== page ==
June 21 in U.S. military history

American troops in the relief of Peking. Painting by H. Charles McBarron, Jr.

1900: The Chinese empress Cixi formally declares war on foreign powers. 100,000 members of the nationalist “Righteous and Harmonious Fists” movement (nickamed the “Boxers” by the British) launch attacks against Christian and foreign targets in Peking’s (modern-day Beijing) Legation Quarter. The siege lasts nearly two months before Western reinforcements arrive. Marine legend Dan Daly will earn his first of two Medals of Honor (one of only two men to accomplish the feat) when he single-handedly kills some 200 Boxers.

1916: During Gen. John J. Pershing’s “Punitive Expedition” into Mexico to capture or kill Pancho Villa, Buffalo Soldiers of the 10th Cavalry Regiment clash with – and defeat – a Mexican Army force at Carrizal. The incident nearly puts the two countries on a war footing, but with the “War to End All War” raging across the Atlantic, tensions would soon dissipate.

1921: Army and Navy aircraft attack the former German battleship Ostfriesland, sinking the massive vessel and giving support to famed World War I aviator Brig. Gen. William “Billy” Mitchell’s theory that dreadnought battleships could be easily sunk by planes and are taking up too much of the military budget.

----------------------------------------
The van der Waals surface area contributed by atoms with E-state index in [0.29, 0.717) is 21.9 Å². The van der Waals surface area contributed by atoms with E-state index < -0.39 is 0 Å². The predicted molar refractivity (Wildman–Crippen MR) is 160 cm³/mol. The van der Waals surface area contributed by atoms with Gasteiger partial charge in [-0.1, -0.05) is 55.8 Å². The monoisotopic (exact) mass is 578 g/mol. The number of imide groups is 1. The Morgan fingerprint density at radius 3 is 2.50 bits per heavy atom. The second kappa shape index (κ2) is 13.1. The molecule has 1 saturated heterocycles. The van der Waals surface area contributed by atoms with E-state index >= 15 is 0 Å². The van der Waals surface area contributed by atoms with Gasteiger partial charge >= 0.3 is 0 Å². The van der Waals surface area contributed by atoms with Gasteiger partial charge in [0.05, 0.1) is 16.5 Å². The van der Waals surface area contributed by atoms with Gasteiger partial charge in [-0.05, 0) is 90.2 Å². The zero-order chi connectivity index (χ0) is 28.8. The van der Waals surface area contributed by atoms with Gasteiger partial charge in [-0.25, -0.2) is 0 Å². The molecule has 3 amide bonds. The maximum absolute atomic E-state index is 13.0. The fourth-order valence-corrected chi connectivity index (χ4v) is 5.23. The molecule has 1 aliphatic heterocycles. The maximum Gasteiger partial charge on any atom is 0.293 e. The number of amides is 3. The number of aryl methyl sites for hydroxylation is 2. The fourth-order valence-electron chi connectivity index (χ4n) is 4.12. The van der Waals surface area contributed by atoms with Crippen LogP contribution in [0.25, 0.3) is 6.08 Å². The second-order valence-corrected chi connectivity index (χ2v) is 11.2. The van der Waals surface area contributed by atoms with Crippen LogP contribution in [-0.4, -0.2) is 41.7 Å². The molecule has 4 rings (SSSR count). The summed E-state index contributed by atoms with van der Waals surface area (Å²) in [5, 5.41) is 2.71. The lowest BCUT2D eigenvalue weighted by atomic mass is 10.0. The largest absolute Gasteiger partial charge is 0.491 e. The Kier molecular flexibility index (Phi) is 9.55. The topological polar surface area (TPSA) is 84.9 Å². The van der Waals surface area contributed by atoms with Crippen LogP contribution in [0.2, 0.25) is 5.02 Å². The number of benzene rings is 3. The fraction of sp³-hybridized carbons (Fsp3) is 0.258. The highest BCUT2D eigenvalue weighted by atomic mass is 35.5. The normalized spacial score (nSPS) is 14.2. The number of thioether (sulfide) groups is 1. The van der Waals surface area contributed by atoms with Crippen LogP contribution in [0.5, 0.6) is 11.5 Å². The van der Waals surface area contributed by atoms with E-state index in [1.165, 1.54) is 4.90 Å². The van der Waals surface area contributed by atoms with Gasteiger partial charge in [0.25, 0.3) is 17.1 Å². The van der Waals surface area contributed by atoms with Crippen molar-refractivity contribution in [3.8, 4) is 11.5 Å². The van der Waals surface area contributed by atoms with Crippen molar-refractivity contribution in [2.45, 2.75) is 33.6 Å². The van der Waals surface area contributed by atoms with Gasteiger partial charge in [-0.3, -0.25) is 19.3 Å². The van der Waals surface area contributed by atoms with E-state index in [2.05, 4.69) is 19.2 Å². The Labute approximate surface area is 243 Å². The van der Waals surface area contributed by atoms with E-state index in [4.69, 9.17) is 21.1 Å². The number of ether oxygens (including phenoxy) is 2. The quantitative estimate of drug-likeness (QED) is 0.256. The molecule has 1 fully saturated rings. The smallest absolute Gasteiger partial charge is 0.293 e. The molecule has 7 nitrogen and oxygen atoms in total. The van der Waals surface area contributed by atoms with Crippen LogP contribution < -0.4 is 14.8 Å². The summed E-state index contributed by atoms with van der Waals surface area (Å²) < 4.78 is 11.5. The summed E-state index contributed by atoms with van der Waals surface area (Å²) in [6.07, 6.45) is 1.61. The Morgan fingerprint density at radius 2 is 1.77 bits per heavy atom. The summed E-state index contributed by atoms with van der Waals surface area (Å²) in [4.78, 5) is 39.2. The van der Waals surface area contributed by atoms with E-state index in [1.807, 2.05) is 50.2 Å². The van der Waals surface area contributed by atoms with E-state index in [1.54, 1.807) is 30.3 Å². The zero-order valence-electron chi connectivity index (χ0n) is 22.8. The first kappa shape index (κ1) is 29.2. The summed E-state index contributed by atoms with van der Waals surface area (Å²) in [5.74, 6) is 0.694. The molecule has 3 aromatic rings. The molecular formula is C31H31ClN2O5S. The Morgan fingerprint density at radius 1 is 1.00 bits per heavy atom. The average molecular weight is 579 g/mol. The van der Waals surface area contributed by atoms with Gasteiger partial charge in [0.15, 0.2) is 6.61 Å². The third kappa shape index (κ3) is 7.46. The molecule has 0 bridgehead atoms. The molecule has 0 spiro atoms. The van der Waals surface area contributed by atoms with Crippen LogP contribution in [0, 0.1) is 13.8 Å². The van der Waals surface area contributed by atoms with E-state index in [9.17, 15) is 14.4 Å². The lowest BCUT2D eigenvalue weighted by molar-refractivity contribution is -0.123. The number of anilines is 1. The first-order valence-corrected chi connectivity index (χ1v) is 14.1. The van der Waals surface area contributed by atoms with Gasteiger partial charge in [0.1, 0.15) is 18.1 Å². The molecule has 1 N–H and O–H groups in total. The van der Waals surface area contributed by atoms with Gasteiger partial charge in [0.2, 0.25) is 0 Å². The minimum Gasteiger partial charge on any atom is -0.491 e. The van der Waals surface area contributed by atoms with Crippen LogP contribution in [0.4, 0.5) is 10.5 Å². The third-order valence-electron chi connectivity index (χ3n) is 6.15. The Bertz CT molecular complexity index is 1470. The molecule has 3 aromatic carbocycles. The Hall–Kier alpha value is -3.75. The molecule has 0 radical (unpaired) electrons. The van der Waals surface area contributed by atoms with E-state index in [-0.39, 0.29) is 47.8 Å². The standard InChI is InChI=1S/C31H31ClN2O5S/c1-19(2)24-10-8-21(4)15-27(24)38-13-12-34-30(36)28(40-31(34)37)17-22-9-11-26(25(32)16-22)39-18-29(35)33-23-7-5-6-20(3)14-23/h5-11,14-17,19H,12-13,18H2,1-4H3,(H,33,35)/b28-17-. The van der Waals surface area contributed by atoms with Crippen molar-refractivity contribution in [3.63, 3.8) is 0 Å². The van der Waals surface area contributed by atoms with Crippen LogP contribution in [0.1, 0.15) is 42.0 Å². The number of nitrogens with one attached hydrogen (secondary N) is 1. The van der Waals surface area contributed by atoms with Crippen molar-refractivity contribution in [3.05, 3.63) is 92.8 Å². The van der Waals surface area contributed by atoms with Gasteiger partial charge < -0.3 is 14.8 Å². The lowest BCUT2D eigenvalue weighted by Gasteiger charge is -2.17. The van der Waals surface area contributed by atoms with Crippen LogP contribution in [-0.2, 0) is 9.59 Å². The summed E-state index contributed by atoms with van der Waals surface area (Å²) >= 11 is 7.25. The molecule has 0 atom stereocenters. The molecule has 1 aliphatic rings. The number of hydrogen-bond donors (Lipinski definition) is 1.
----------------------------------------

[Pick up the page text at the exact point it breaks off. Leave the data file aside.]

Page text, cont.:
1942: The Japanese submarine I-25 surfaces at the mouth of the Columbia River, off the coast of Oregon, and targets Fort Stevens. The sub’s gun inflicts virtually no damage, but the attack marks the only time that a stateside U.S. military installation is bombarded.

Halfway across the Pacific, PBY “Catalina” crew members rescue two downed aviators floating in the ocean, over 300 miles north of Midway. The men have been drifting since their TBD “Devastator” torpedo bomber went down during the Battle of Midway on June 4.

1945: After 82 days of the bloodiest fighting during World War II, the last remaining Japanese resistance on Okinawa collapses. Gen. Mitsuru Ushijima, commander of the Japanese forces on the island, commits ritual suicide. The Battle of Okinawa is over. Over 100,000 Japanese soldiers perish and 12,500 American Marines, soldiers, and sailors are killed in combat. Kamikaze attacks account for the sinking of dozens of American ships.

1969: Following two days of artillery attacks, a 600-man North Vietnamese Army force assaults the American combat base of Tay Ninh, 50 miles northwest of Saigon. After two days of fighting, 196 NVA soldiers and ten Americans lay dead.

Author: Chris Carter

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